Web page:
The online experiment on Qualtrics consists of two voting rounds. It is an incentivised experiment, that is, participants receive money
depending on their choices in their final round of voting.
First, the participants are introduced to a vignette : They live in a virtual city with 3 districts (Nord, Süd, West) with different proportion of the city population (10%, 30%, 60%) and they are asked to cast their vote in a participatory budgeting (PB) program. In order to understand how being a part of the minority or majority affects voters’ perception of the outcome, the participants are randomly assigned to one of the following four settings with different population distribution. The difference in demographics is also reflected in the voting aggregation outcome in the later stage.
Participants are then shown a table with realised bundles of a simulated outcome of the PB program, with projects selected using the two different aggregation methods with 200 simulated voters. The number of votes on a certain project roughly reflects the population of the respective district. The participants are then asked to compare the two outcome using a simple Greedy outcome, selecting projects based on number of votes, and Method of Equal Shares, allocating budget to projects proportional to number of voters, and rate them in terms of (1) legitimacy, (2) how easy they found the voting task, and (3) how well the assigned input format captured their preferences.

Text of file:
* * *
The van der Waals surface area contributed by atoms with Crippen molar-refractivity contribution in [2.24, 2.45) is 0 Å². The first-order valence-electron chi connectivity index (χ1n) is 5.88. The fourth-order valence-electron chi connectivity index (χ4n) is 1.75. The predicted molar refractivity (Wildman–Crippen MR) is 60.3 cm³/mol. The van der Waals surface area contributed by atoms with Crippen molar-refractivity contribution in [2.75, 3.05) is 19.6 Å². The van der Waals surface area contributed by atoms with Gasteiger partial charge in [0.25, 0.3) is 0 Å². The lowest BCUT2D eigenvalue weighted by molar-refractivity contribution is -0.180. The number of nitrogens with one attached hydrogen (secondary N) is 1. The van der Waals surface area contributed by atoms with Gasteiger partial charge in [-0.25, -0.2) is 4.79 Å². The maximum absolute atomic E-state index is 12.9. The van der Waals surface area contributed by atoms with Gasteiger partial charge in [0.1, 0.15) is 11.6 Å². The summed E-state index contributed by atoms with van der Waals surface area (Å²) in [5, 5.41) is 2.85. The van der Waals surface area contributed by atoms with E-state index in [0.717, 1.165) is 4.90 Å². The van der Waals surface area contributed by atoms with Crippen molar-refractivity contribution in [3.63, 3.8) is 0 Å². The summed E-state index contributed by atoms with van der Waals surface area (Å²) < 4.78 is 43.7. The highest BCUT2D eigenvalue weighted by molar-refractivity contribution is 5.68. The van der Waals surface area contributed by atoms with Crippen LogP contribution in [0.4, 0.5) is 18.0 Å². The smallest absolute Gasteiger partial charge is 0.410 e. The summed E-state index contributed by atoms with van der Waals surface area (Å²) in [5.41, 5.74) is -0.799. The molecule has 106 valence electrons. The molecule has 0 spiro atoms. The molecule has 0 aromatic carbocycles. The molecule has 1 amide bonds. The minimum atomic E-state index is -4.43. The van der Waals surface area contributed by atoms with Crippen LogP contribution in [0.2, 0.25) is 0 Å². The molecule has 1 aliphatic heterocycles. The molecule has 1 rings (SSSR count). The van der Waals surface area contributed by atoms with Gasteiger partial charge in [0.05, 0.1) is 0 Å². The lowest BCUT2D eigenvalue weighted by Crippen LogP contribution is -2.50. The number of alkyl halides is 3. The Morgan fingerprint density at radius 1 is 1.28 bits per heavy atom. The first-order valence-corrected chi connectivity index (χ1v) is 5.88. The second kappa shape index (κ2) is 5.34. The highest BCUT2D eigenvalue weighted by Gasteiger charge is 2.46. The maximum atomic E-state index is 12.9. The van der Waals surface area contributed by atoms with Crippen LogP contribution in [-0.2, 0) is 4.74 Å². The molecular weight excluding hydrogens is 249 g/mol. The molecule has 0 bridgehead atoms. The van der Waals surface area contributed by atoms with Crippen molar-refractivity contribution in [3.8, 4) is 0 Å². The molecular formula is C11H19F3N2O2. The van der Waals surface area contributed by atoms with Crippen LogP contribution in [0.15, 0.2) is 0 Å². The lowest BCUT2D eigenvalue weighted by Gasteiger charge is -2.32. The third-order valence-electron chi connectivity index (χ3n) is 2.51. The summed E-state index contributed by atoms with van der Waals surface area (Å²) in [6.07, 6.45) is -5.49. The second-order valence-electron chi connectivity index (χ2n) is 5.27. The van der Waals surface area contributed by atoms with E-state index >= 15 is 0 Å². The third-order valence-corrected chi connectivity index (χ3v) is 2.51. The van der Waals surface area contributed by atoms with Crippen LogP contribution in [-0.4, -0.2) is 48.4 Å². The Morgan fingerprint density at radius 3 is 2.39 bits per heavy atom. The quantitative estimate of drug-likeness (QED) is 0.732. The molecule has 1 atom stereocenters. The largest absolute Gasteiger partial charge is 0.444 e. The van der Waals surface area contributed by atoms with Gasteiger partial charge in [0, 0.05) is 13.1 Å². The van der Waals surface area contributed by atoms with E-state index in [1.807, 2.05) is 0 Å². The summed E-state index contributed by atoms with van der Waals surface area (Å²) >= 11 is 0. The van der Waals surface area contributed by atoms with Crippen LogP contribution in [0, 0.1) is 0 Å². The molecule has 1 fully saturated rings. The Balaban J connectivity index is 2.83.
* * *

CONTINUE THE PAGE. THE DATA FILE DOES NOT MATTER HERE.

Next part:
In the second vote, participants proceed to the more realistic PB voting with project categories and different costs on top of the district of the projects. The projects are extracted from the Zurich 2021 city PB project with some level of abstraction and alteration. In this vote, participants are asked to pick the district in the city they identify with the most, and they would act as the residents of the districts in this realistic PB vote. As the participants are all university students in Zurich, it is assumed that they have a certain level of connection or understanding of the city.
They are asked to cast their vote in 6 different commonly used voting input methods in PB: (1) Select any number of projects (2) Select 5 project (3) Distribute 5 points (4) Distribute 10 points (5) Select 5 and rank (6) Distribute 10 points for 5 projects. Then, they can rate these input methods in terms of ease of use and expressiveness.
The participants are shown different random simulated voting results with outcomes calculated using (1) Greedy Method (2) Method of Equal Shares. They are then to assess the different outcomes and rate outcomes in terms of satisfaction, fairness, and the trustworthiness of the methods. Then, the participants are randomly put into 3 different groups with different kind of explanations (mechanism explanation, the distribution of individual budget won, & the distribution of budget according to district and categories). The participants are asked to rate fairness and trustworthiness again. They are shown the budget distribution of the two outcomes and they have to choose which distribution they would rather be a random voter. Finally, the participants will be asked to vote for their preferred voting input and aggregation method. The most supported voting input method and voting aggregation will be used to calculate their final compensation pay-off for the experiment.